One location, three photographers and more than 11,000 people are the subjects of the newest exhibition opening Saturday, August 21, 2021, at the Upcountry History Museum, a Smithsonian affiliate. Manzanar: The Wartime Photographs of Ansel Adams features authentic images by renowned photographer Adams, recognized social justice photographer Dorothea Lange, and Toyo Miyatake, a Japanese American photographer interned at Manzanar, a World War II relocation camp built in 1942 to detain all Americans of Japanese ancestry after the attack on Pearl Harbor.
This distinctive display of images, posters, publications, and artifacts provides a poignant and critical record of the daily life of Japanese American citizens at Manzanar Relocation Center northeast of Los Angeles during a dark period in America’s history. Adams’ photographs give an intimate look at camp life through portraits and images depicting scenes of everyday activities such as a baseball game or children going to school. Conversely, Lange captured expressions of resigned compliance to the relocation of entire families and the living conditions they endured. Miyatake, a Los Angeles photographer before being forced to Manzanar, used his hand-built camera to also provide an intimate examination of camp life but supplemented it with snapshots of silent protest by framing subjects behind the barbed wire fence, for example.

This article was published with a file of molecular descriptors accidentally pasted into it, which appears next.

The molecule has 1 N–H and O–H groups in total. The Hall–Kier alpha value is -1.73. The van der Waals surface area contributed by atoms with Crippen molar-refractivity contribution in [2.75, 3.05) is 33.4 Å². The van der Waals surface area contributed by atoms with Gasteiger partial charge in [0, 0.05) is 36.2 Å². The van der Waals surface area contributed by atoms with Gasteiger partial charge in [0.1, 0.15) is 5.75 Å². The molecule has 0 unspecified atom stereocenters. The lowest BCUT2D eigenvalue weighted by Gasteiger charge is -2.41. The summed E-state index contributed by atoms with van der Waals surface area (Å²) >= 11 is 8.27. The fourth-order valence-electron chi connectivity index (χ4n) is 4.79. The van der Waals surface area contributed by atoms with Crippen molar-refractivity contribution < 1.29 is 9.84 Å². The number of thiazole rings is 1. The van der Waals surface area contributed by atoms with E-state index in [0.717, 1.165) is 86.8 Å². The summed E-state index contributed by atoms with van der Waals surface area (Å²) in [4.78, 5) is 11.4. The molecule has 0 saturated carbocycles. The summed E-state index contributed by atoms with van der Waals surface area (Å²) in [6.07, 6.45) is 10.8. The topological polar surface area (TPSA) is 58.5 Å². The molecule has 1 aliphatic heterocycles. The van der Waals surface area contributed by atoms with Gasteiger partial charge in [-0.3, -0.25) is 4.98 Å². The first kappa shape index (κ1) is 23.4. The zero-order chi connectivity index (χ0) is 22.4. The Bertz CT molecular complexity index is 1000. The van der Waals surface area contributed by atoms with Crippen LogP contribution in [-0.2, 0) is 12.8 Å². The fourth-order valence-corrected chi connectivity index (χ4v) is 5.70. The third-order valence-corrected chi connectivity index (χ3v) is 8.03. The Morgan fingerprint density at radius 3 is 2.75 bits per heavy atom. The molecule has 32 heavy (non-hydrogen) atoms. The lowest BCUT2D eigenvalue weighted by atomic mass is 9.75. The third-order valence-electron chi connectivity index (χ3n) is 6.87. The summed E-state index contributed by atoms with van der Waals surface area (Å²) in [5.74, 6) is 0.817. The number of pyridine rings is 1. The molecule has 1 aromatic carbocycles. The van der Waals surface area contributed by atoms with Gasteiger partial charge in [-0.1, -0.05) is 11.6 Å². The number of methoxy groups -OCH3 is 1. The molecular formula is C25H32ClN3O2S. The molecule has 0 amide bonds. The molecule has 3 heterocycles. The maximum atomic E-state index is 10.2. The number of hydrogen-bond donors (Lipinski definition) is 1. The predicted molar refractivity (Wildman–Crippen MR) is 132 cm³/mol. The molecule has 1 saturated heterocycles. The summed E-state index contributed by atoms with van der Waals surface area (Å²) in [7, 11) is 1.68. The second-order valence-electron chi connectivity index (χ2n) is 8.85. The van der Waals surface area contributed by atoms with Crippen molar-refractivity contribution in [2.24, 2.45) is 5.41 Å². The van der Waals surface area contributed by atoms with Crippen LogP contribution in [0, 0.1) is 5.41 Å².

Manzanar presents a visual narrative that offers an intricate look at complex events and multifaceted outcomes of experiences based on fear, prejudice, perseverance, and dignity. By examining a moment in time when 120,000 Japanese American citizens were denied their freedom and rights due to ancestry, this collective record of what life was like for Manzanar’s more than 11,000 men, women and children forced to bear the conditions for four years presents an engaging opportunity to facilitate meaningful discussion and education.
On display through October 31, 2021, this exhibition was organized by the Photographic Traveling Exhibitions, Los Angeles, CA, and is supported, in part, by The Japan Foundation Center for Global Partnership, the Japan-America Association of South Carolina, and AFL Telecommunications, LLC.
The Upcountry History Museum is located at 540 Buncombe St., in Greenville, S.C. Hours of operation are Tuesday through Saturday from 10:00 a.m. – 5:00 p.m. and Sunday from 1:00 – 5:00 p.m. For more information, call 864-467-3100 or visit www.upcountryhistory.org.